A Woman Artist: A Poem for a Painting

COOL POEMS: Introduction > THE POEMS

Topic: A Woman Artist

Author: Huang Tingjian (1050-1110)

A Poem for a Painting by Aunt Li

On spotless desk, deep in her chamber, exploring with brush and ink;
Her hair is white, but a hundred pounds of force moves in her wrist.
Flourishing branches, withered twigs, each is as it is.
Hang it in a great hall; the wind would shake the walls!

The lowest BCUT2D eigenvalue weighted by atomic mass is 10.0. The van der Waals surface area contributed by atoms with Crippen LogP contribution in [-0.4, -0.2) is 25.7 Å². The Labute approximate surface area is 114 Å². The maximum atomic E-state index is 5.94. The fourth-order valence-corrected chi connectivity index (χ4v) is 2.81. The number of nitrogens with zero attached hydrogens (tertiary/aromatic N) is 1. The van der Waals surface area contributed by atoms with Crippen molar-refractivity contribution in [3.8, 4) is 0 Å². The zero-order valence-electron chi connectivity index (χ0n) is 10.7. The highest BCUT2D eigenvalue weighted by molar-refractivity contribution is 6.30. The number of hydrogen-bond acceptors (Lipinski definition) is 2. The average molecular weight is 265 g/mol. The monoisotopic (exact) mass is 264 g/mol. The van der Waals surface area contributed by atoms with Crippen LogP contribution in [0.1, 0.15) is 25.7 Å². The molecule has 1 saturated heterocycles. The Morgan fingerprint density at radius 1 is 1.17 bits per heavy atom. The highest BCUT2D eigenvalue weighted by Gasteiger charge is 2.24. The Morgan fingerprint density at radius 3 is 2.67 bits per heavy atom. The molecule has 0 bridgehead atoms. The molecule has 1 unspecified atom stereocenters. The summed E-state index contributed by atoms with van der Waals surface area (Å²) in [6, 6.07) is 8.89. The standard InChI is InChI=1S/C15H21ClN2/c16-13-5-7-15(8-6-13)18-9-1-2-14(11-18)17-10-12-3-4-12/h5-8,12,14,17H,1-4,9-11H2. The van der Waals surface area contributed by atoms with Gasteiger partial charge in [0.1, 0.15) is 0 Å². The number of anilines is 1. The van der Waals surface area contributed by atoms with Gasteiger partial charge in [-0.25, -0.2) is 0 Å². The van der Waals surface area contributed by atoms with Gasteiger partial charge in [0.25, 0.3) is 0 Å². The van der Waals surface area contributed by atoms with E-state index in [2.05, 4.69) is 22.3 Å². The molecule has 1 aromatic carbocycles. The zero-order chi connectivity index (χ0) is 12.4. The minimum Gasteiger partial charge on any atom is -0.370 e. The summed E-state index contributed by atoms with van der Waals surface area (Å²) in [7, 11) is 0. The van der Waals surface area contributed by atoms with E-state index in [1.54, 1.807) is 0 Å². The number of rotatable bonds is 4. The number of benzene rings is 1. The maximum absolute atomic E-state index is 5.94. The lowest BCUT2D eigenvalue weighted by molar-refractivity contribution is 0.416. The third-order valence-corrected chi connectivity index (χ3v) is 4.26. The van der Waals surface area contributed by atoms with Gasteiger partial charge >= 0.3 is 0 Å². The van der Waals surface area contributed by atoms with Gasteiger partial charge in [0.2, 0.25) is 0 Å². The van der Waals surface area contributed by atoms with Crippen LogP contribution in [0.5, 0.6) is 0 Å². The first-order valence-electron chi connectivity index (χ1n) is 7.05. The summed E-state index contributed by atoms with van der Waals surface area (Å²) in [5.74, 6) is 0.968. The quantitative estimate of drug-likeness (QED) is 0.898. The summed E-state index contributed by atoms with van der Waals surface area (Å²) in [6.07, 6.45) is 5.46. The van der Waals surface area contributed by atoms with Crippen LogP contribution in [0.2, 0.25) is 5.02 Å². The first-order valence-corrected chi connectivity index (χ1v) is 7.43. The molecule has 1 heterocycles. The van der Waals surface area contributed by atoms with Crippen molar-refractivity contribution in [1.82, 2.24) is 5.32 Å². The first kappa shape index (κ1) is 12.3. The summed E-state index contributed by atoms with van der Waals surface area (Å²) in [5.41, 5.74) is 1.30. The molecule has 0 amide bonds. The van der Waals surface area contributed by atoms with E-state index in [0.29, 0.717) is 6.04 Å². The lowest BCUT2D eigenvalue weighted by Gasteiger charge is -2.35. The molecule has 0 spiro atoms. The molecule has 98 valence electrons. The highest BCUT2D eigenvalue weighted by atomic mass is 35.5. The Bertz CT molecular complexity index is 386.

Comments: The artist here is portrayed as a literatus (she “explores” playfully rather than carefully following the rules—see the Women and Art unit). Huang emphasizes the power of her brushstrokes, attributing to this aging woman stylistic qualities gendered as masculine at that time. Had this been written in 1990 it might excite criticism for the assumption that being masculine is a good thing, but it was in fact written in the 11th century. As such it stands as a very early argument that women should be taken seriously as artists. That this topic was debated more generally at that time is evident from the fact that it arises in the works of several poets who felt they needed to argue against the biases some of their contemporaries held towards women in the creative arts. By way of comparison one might think of Addison arguing for greater respect for women in early 18th century England. Addison is not generally construed as being patronizing for his time; it would likewise be inappropriate to attribute such a judgement anachronistically to Huang Tingjian.

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